Perseverance, NASA’s most sophisticated rover ever, is due to land on the surface of Mars on Thursday. This is your pre-event guide on what to expect and how to follow the mission throughout the year.
NASA’s Perseverance rover is just 48 hours from making its descent onto the surface of Mars on the 18th February 2021. $2.7bn metric tonnes of steel are currently hurtling toward the red planet at 12,000 mph – should go absolutely swimmingly with no hiccups, right?
It’s been seven months since we wrote about NASA’s rover kick-starting its 292 million mile voyage from the launching pad at Cape Canaveral Florida to the Red Planet. NASA’s experts initially said that Perseverance would likely touch down on Mars in mid-February and the predictions were spot on.
Oh we love it when a plan comes together.
Provided NASA manages to ground the thing without any major hitches on Thursday, Perseverance will begin searching for answers to one of our solar system’s big questions: was there ever any life present on Mars?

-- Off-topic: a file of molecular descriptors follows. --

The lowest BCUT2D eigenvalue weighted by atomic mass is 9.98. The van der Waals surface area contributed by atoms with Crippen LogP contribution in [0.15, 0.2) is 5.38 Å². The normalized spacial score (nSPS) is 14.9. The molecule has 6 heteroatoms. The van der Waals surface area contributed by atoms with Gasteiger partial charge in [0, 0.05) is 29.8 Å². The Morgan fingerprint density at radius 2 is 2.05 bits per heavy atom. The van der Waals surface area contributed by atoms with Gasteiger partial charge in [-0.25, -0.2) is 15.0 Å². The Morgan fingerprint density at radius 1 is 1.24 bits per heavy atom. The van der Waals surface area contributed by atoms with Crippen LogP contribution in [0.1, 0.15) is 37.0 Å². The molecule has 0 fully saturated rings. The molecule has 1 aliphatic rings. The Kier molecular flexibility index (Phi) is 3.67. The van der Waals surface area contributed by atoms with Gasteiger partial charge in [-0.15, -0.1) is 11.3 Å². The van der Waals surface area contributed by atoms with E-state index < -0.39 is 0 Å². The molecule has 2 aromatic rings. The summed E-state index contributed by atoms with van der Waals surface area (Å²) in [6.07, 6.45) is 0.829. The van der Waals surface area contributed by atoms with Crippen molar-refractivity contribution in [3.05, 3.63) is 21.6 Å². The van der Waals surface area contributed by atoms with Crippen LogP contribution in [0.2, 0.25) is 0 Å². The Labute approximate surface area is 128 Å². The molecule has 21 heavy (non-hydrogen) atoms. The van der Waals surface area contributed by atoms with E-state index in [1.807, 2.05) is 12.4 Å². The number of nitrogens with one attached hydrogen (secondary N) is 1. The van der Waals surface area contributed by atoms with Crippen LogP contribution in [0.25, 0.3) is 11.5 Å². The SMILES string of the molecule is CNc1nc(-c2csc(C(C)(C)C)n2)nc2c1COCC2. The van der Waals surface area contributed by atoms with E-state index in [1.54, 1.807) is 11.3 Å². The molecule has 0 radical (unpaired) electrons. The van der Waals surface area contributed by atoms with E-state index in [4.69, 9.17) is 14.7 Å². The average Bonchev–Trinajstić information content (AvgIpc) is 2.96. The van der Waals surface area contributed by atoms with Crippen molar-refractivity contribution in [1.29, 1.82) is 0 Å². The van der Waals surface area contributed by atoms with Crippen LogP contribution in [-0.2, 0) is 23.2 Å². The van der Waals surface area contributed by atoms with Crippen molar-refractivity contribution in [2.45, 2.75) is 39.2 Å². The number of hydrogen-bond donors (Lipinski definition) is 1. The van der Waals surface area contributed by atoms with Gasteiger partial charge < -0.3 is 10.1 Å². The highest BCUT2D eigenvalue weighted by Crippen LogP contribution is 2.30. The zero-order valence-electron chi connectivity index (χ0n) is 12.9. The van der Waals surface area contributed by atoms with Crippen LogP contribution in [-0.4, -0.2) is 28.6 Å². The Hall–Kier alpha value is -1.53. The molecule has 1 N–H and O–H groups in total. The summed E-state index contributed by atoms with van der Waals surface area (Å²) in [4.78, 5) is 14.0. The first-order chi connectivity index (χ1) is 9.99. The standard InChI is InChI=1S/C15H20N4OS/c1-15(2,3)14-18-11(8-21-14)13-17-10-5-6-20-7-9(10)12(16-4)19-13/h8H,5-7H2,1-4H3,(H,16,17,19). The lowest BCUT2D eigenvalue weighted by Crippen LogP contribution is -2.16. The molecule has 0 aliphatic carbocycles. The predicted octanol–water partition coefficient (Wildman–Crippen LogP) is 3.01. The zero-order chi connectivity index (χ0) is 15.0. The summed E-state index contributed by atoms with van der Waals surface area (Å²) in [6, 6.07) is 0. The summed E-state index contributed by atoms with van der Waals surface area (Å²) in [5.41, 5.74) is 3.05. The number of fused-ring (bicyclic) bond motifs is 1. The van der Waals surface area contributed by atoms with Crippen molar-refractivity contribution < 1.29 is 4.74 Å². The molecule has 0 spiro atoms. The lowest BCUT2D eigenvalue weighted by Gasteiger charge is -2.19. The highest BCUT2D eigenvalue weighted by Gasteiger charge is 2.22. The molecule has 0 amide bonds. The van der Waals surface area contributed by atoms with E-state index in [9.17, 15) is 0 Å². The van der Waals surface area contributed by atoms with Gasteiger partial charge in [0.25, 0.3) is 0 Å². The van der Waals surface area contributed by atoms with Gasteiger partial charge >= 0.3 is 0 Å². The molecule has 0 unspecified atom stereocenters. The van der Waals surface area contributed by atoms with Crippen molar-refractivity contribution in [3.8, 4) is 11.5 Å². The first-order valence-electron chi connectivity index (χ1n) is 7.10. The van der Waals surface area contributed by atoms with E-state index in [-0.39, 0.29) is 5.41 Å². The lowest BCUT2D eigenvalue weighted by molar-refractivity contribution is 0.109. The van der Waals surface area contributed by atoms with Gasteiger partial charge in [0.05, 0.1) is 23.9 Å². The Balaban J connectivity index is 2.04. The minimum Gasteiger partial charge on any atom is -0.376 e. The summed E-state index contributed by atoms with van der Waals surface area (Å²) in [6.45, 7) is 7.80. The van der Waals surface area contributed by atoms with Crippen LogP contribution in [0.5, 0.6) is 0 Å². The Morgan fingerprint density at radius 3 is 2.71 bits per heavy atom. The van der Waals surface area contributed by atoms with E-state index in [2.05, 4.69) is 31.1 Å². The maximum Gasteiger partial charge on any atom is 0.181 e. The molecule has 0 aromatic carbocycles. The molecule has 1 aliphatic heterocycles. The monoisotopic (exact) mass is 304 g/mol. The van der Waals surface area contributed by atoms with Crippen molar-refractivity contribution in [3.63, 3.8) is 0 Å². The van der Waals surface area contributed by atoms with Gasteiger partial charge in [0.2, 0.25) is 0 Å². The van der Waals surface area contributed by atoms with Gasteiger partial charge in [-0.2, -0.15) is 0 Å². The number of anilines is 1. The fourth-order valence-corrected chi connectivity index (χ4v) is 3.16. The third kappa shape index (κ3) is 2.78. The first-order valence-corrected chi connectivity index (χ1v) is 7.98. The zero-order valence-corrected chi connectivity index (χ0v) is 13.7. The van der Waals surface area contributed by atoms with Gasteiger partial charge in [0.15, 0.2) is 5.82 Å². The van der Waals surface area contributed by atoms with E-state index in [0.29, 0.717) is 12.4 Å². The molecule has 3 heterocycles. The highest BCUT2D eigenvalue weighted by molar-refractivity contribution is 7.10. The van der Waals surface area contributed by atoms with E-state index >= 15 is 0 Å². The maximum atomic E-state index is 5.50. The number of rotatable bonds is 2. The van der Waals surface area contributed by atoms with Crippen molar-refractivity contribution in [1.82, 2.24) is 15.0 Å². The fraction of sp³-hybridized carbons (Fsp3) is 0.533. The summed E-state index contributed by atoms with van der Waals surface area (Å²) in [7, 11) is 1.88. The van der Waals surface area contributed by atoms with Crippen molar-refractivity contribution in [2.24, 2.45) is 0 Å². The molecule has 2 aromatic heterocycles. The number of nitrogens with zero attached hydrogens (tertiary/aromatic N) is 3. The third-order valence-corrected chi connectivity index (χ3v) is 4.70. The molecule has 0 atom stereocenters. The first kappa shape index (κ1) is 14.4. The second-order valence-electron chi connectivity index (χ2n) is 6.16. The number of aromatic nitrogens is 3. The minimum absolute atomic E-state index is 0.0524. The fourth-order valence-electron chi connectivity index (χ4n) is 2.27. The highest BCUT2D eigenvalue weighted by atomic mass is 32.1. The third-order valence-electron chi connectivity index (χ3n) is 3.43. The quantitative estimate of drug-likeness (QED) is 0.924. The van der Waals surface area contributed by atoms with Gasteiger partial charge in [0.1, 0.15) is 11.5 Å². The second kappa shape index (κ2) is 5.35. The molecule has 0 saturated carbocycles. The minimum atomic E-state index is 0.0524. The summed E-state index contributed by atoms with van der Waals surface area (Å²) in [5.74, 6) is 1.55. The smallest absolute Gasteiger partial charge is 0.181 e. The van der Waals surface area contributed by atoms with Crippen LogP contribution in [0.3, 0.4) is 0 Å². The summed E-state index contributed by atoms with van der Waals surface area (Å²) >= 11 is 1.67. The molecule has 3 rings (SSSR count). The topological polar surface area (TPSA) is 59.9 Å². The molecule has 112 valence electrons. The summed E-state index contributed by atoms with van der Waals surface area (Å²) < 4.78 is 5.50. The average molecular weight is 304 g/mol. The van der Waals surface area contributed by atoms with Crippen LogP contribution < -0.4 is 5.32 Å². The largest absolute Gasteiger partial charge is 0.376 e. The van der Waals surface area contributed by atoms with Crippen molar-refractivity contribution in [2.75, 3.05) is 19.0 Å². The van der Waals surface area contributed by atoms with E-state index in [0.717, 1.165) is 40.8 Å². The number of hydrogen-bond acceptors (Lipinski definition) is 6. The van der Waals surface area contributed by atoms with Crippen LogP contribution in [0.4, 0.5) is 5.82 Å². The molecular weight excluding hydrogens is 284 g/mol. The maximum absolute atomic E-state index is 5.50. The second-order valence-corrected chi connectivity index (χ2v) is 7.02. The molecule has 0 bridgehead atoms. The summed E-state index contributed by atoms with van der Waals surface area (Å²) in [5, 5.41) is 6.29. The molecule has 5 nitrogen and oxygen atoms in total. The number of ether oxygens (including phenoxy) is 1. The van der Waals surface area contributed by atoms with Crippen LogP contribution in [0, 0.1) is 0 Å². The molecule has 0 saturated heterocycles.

The rover will explore a giant crater known as the Jezero Crater – the site of what is believed to be an ancient lake that existed some 3.9 billion years ago – and will search for microfossils in the rocks and soil there.
3 days to go!
Are you ready for Feb. 18? Here’s everything you need for my #CountdownToMars:
— NASA's Perseverance Mars Rover (@NASAPersevere) February 15, 2021
How can I watch the landing?
We’ll start with the bad news.
While some were hoping to kick back and watch Perseverance land on a livestream (maybe with the Red Planet theme tune blasting?), unfortunately we don’t yet possess the technology to make that happen.
NASA, however, is inviting people to tune into its countdown and landing commentary, which will hopefully confirm that the SUV sized rover has safely landed in one piece.
Simply head to NASA’s official website, public TV channel, or its profiles on YouTube, Twitter, Facebook, and Twitch at 2:15pm ET on Feb 18th and bring your lucky charms along. For some level of visual representation, you can also follow the rover’s progress through a virtual experience of the landing.
Weeks after touch down, we’ll hopefully get to see glorious shots of Mars from the rover’s perspective and to hear local acoustic signals from its integrated microphones.
Join us on @twitch at 3p PT (6p ET/2300 UTC) to watch a live demo of @NASAPersevere's landing through our @NASA_eyes visualization. You’ll also get some of our experts, who will answer your questions on air and in the chat. https://t.co/bqNcodBj2Z pic.twitter.com/SUfjZVCXxO
— NASA JPL (@NASAJPL) February 12, 2021